After reading about 'earthship' house construction using thermal mass as its sometimes only form of heating/ cooling, I set about building this tunnel house, built on the same principals.I started with 6 railway sleepers for each of the middle hoops and 4 power poles, 2 each end, these were all cemented in to place, large bolts inserted and 6mm wire netting added between for reinforcement. One ton of cement and a hell of a lot rocks from our local river went into the four walls, then soil added to the sides and planted in native grass.

In winter with outside frost temp down to -8 C/-18 F, inside has not gone below 4 C/40 F, some tomatoes "black krim" did make it though winter and have just starting to come away again now. In the summer we average day time highs of 30 C/83 F but when it gets hotter the inside/outside temperatures tend  to even up.

This tunnel house gives me about a 9 month growing season and has helped expand the outside gardens season also. My thoughts now are towards building a second larger one with solar and woodburner for heating.
We have had about a year's worth of rain in the last two weeks, that's why there is water inside, it's all ground water it's just coming up from below.
 
Well that's all from across the pond and Down-Under, but I will update this section often. 





9 comments:

  1. Very interested in the Earthship Tomato house - very interested in the 9 month season. Has Richard got a blog/website?

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  2. Hi Keith, unfortunately he has not,but I will try to get some more info from him. It really looks an interesting construction.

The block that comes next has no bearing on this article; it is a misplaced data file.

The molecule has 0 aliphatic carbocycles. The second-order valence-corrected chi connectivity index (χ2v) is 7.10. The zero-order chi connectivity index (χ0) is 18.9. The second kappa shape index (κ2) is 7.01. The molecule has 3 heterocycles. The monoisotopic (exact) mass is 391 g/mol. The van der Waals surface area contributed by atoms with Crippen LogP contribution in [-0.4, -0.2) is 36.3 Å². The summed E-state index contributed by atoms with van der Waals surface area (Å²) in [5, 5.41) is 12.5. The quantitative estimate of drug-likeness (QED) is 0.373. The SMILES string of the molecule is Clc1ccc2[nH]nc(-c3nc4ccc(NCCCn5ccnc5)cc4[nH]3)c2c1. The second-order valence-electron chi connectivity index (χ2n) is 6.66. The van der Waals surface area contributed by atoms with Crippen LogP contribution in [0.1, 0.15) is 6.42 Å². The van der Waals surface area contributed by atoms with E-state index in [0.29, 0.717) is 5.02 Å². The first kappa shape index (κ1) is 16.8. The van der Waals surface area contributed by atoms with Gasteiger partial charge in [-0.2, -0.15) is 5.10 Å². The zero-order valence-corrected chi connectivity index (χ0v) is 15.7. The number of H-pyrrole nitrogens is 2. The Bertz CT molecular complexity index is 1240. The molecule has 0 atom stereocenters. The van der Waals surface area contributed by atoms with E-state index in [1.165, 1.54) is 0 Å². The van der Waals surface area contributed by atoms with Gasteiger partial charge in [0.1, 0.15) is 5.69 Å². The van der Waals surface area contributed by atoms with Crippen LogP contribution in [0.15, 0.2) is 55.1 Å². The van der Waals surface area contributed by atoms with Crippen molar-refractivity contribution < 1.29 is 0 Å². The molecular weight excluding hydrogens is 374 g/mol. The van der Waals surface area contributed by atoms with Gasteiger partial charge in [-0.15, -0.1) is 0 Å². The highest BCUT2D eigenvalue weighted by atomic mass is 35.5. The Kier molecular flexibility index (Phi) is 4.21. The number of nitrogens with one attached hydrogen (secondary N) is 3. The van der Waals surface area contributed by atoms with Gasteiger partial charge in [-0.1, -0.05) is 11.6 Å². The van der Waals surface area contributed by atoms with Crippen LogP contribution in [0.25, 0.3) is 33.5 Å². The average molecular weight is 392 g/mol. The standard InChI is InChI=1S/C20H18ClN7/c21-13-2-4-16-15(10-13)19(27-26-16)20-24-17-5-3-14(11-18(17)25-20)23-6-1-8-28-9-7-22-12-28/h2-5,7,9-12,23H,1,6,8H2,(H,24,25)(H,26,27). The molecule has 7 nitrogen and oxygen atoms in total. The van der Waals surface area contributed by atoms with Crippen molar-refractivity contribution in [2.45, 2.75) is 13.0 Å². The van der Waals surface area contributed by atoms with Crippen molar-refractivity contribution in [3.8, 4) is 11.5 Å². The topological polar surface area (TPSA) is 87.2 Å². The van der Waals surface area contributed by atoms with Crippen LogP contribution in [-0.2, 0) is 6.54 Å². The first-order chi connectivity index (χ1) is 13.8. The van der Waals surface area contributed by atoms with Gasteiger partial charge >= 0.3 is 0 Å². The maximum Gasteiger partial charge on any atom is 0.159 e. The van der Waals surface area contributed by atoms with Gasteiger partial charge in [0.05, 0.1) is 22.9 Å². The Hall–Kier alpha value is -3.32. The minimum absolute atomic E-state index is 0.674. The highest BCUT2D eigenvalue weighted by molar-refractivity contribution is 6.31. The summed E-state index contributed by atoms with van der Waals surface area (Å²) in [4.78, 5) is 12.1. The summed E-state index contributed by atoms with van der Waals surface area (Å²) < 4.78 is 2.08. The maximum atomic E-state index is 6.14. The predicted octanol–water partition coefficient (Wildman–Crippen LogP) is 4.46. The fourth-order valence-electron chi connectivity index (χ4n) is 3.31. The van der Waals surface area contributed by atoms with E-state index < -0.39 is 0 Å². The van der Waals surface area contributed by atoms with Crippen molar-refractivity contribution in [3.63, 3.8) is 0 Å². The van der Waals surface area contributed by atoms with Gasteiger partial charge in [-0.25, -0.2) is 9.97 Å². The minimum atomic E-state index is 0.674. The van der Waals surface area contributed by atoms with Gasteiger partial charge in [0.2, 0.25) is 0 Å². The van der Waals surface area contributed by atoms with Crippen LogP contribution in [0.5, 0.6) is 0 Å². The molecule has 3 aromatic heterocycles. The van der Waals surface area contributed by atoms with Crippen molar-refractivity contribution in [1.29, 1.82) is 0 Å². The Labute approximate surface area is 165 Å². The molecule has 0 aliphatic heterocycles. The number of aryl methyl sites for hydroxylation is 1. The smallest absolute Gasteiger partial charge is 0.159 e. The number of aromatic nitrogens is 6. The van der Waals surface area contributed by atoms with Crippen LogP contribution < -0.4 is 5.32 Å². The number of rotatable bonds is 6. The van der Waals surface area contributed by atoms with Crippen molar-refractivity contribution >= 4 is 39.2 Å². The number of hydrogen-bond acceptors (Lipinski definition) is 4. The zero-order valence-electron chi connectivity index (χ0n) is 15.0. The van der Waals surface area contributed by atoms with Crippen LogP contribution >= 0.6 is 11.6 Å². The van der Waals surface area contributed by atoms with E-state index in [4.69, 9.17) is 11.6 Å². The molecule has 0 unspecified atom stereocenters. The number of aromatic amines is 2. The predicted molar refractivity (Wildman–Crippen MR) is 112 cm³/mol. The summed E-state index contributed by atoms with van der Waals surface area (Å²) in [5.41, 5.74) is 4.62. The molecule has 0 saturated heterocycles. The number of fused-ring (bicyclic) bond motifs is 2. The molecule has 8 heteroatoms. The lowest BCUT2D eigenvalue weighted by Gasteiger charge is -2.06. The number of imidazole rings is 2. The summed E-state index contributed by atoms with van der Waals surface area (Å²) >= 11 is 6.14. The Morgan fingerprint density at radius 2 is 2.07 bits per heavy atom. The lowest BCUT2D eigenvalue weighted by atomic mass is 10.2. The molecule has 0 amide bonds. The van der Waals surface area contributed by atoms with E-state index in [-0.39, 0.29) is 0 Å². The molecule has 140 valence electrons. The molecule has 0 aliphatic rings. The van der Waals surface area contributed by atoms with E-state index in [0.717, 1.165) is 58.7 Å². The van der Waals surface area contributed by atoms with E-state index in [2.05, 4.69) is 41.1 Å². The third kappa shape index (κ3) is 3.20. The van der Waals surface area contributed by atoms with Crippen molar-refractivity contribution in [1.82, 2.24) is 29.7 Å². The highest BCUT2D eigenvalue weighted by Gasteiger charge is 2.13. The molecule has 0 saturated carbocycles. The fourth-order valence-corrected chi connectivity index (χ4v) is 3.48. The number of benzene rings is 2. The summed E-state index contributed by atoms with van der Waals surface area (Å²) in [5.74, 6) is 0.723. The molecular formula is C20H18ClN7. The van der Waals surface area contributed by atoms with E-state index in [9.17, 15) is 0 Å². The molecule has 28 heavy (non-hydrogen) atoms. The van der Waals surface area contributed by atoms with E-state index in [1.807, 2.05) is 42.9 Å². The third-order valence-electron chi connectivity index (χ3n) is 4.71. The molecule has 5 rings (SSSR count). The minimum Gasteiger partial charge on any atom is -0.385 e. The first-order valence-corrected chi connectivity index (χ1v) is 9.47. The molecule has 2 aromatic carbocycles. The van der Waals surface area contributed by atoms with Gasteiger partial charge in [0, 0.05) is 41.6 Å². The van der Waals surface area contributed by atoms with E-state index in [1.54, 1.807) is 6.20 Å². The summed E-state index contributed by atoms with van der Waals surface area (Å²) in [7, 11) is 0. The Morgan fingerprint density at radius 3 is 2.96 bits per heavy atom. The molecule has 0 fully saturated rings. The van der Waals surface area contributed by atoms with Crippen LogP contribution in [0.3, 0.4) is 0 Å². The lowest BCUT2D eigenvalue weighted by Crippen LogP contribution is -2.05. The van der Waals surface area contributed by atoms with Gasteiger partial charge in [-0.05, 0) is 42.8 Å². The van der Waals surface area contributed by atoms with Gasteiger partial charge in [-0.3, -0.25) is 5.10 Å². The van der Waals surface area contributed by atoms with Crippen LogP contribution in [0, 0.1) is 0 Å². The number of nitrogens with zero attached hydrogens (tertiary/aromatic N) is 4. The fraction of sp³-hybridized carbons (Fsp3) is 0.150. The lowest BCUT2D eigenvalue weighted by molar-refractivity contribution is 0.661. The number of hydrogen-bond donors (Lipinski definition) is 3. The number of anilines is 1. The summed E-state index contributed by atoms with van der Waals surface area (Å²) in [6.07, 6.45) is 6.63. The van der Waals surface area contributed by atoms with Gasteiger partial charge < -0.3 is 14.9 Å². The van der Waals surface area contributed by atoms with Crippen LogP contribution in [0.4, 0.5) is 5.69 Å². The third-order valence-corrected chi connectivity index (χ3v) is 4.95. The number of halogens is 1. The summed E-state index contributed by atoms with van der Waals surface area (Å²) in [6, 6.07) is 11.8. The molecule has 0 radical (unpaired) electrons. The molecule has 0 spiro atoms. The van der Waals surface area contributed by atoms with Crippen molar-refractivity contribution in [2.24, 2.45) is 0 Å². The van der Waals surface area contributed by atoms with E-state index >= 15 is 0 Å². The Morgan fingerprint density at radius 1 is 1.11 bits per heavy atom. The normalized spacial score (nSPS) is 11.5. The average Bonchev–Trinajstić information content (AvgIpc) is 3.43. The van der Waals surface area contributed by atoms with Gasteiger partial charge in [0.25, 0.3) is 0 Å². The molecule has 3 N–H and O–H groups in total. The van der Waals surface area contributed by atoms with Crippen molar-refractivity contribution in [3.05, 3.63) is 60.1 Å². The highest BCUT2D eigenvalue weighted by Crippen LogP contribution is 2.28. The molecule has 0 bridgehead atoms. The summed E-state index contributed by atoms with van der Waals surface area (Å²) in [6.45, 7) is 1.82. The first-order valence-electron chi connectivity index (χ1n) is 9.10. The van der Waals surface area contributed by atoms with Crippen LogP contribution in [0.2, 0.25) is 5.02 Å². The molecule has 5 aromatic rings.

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  3. Hi Keith,That earth Tunnel house was an idea that came from a glasshouse that i read about in Colorado US,its also used a lot of rock as a heat sink along with triple glazed glass.In this glasshouse they were growing Bananas at 5000m.

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  4. Very intersting post. I have noticed the tomato cages on a blog from Canada - they use the taller ones for indeterminate toms. I wish we could get them here. They knock bamboo canes into a cocked hat!

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  5. VH, I am just waiting for permission from someone to show how they made theirs.

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  6. Hm, I've heard of damping down, but the floor of that "Earth Tunnel" is 4 inches deep with water. Is that intentional?

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  7. If you read above Anon, he had a a years rain in two weeks, so I think that's why.

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  8. Anon - As Steve said that wasn't intentional to have water inside,its gone now,but i did found it easy for watering,just reach down and scoop up some water lol.
    Ive got flowering tomatoes inside now and its only the first week of spring,no way i could even think about planting a conventional glass house for that least another 3 weeks.
    The stone work also provides a perfect environment for a New Zealand native jumping spider that controls all white fly and aphids,but i wish they eat slugs though been i only pest in the tunnelhouse.

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  9. You could heat and circulate the water and grow hydroponically!